When a person dies, it is possible for the beneficiaries of the estate to change how their inheritance is distributed through a legal mechanism called a deed of variation.
This essentially allows for the intended recipient to divert their inheritance to another person or a Trust, meaning that the diverted funds are not included as part of their own estate, writes Laura Tommis, trust manager at Zedra.
The industry has seen an increase in demand for the use of deeds of variation in trust planning, largely due to significant increases in property prices and simply due to people now living longer.
Beneficiaries of estates tend to be older and financially comfortable, and no longer have financial dependants. Instead, they might be concerned about inheritance tax (IHT) on their personal estate, and any inheritance they would receive exacerbating their own inheritance tax burden.
Although an obvious reaction may be to make financial gifts to loved ones, uncertainty about the future and the increasing cost of elderly care are making the newly retired cautious about making outright gifts in case this leaves them financially vulnerable in years to come.
Additionally, some people have reservations with making absolute gifts to the next generations, having had to witness family wealth fall as assets of divorce or to simply to avoid making gifts to children or grandchildren who may not have sufficient financial maturity.
How does a deed of variation address these concerns?
A trust created by a deed of variation can provide a useful solution to address the above concerns.
Firstly, when diverted into a trust, the funds will not form part of the original beneficiary’s personal estate. Instead, the settlor of the trust for IHT purposes is considered to be the deceased.
Secondly, the original beneficiary can include themselves as a beneficiary of the trust. This is a powerful consideration and not permissible should the original beneficiary be looking to create a standard lifetime discretionary trust.
Being able to approach the trustees for funds in the future, should there be a need for support with care home fees, living expenses or capital expenditure, can give the original beneficiary a further avenue of financial security.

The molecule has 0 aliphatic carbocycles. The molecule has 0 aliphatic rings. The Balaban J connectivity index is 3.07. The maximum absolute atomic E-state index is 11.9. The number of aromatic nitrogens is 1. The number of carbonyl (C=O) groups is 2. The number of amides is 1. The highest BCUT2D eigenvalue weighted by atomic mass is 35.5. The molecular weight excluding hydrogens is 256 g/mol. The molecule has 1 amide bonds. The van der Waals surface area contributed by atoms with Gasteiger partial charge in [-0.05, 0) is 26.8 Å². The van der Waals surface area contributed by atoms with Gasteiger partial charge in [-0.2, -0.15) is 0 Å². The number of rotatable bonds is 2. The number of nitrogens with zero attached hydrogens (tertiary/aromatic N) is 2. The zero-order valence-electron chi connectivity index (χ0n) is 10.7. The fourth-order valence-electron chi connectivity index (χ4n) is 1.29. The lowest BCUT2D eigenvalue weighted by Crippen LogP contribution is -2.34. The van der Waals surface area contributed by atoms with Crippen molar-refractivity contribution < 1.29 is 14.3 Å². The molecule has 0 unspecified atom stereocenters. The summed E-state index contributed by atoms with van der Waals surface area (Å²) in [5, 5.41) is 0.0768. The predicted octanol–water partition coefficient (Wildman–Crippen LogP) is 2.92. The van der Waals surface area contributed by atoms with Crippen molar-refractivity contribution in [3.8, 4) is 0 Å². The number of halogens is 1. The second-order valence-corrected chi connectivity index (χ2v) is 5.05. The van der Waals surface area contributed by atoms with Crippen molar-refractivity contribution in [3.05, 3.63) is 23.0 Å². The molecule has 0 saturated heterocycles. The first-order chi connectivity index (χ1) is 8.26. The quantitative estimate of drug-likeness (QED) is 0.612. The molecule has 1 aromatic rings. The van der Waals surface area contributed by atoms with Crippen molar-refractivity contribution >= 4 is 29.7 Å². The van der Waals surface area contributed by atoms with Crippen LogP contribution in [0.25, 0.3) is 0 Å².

Finally, trusts created by a deed of variation can provide a great degree of flexibility for benefitting ones own family or other named individuals. The original beneficiary can, in addition to themselves, name classes of beneficiaries which may include minors or even individuals yet to be born, such as future grandchildren, and truly take advantage of multigenerational planning.
They can also appoint individuals as beneficiaries who may not, at the time when the trust is created, be ready to receive an outright gift, be it due to age or personal circumstances, so that the trustees can consider distributing funds to them as and when it becomes appropriate.
A word to the wise
Although the benefits to creating a trust by a deed of variation are significant, it should be noted that the documentation to draft the structures are highly technical and, as with any legal documentation, should only be written by suitably qualified advisers.
Additionally, and crucially, according to a probate attorney, the deed of variation must be completed within two years from the deceased’s death. This may sound like an ample timeframe, however, can often prove a rather tight timescale once probate has been secured.
The ongoing administration of a trust created by a deed of variation resembles largely that of a standard lifetime settlement, although some key differences do exist.
Whereas most trusts will benefit from the support of a professional trustee, it is vitally important that the trustees of a deed of variation can provide continuity beyond the original beneficiary’s lifetime.
The overall tax position
For IHT purposes, the gift into trust is considered to have been made by the deceased rather than the original beneficiary. There is no requirement for the original beneficiary to live for a further seven years from the date of the deed of variation in order for the transfer into trust to be disregarded for IHT purposes.
The trust may then be subject to a charge to IHT on every 10th anniversary on distributions from the trust and eventually when the Trust comes to an end with the relevant date for the calculations being the death of the deceased.
By contrast, for capital gains tax (CGT) purposes, the settlor of the trust is deemed to be the original beneficiary and the deed of variation must include a statement by them to enable the trustees to acquire the trust assets at probate value for CGT.
The statement ensures that any dispositions made by the variation are deemed to have been made by the deceased, rather than the original beneficiary.
As you can see, a deed of variation is an attractive way for many to structure their wealth; however expert advice is vital for anyone considering setting up a trust in this way.
This article was written for International Adviser by Laura Tommis, trust manager at Zedra.